When the Assembly returns after the summer recess, Social Development Minister Nelson McCausland will face a barrage of criticism, including calls for his resignation, over his role in the controversial Housing Executive contracts row.
Charges laid against him include one that he deliberately misled his own scrutiny committee and that his comments on four contractors were wildly off the mark. In any other part of the UK, his position would be in severe jeopardy, but at Stormont he can simply continue with his work.
Under our system of government, only a minister's party can get rid of him. And the DUP has shown no inclination to dump Mr McCausland. Indeed, it is likely to use a procedural device, a petition of concern, to ensure that there is no effective censure from the other parties. Petitions of concern, introduced with the return of devolved government, were meant to protect minority parties, particularly in matters of human rights and equality. But they have been used increasingly to veto proposals which displease the big parties.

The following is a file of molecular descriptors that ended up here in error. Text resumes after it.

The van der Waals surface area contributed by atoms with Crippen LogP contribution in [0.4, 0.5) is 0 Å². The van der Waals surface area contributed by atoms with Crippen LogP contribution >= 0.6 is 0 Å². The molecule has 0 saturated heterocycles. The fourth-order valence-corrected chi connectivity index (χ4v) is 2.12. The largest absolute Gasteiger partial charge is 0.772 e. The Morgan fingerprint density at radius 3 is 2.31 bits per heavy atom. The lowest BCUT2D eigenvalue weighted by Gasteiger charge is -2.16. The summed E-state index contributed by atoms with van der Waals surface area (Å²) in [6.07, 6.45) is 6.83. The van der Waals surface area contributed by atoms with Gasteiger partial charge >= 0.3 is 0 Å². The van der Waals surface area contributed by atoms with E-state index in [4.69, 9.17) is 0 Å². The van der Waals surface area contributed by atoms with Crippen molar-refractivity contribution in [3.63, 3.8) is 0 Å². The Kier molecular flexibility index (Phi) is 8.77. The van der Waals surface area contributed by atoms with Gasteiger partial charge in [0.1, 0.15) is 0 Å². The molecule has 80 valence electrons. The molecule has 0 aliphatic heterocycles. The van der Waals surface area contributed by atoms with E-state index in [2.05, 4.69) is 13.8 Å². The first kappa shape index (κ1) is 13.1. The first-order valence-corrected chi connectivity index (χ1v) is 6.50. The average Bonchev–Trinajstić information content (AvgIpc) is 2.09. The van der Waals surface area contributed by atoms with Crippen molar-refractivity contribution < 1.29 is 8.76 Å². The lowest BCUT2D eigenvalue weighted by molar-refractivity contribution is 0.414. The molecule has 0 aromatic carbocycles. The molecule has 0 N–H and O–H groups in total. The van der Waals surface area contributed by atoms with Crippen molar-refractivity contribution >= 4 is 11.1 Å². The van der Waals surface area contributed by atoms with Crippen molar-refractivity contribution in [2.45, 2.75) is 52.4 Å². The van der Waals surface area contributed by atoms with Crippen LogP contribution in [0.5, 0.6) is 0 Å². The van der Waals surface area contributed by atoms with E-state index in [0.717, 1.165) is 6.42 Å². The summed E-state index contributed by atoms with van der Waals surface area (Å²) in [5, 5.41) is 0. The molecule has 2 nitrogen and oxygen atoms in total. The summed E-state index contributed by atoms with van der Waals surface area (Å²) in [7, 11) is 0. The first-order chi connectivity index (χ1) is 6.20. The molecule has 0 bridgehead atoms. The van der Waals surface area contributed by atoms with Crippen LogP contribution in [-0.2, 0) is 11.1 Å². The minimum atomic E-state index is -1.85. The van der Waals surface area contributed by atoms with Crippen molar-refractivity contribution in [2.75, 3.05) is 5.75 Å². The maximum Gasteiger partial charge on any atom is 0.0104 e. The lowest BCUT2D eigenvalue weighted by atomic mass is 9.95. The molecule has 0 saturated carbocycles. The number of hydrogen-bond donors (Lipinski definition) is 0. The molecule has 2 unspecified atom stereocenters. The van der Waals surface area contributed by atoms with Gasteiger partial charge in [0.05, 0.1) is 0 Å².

Sinn Fein tried to use the measure to stop a Bill aimed at preventing people with serious terrorist convictions becoming special advisors at Stormont but failed. The DUP used it to veto the introduction of gay marriage legislation in Northern Ireland and even amendments to a Planning Bill. In all, it has been used more than 60 times, 37 of them by unionists, mainly the DUP.
This all smacks of abuse of a measure which was put in place for worthy ambitions. It should not be used, for example, to protect a minister from due accountability to the Assembly. Mr McCausland, or any other minister, should face the verdict of his peers squarely and fairly without hiding behind a legislative procedure which can potentially thwart the will of the Assembly.
As it has been used in recent times, the petition of concern is now a matter of concern and serious consideration must be given to how it can be restored to its original, and desired, status.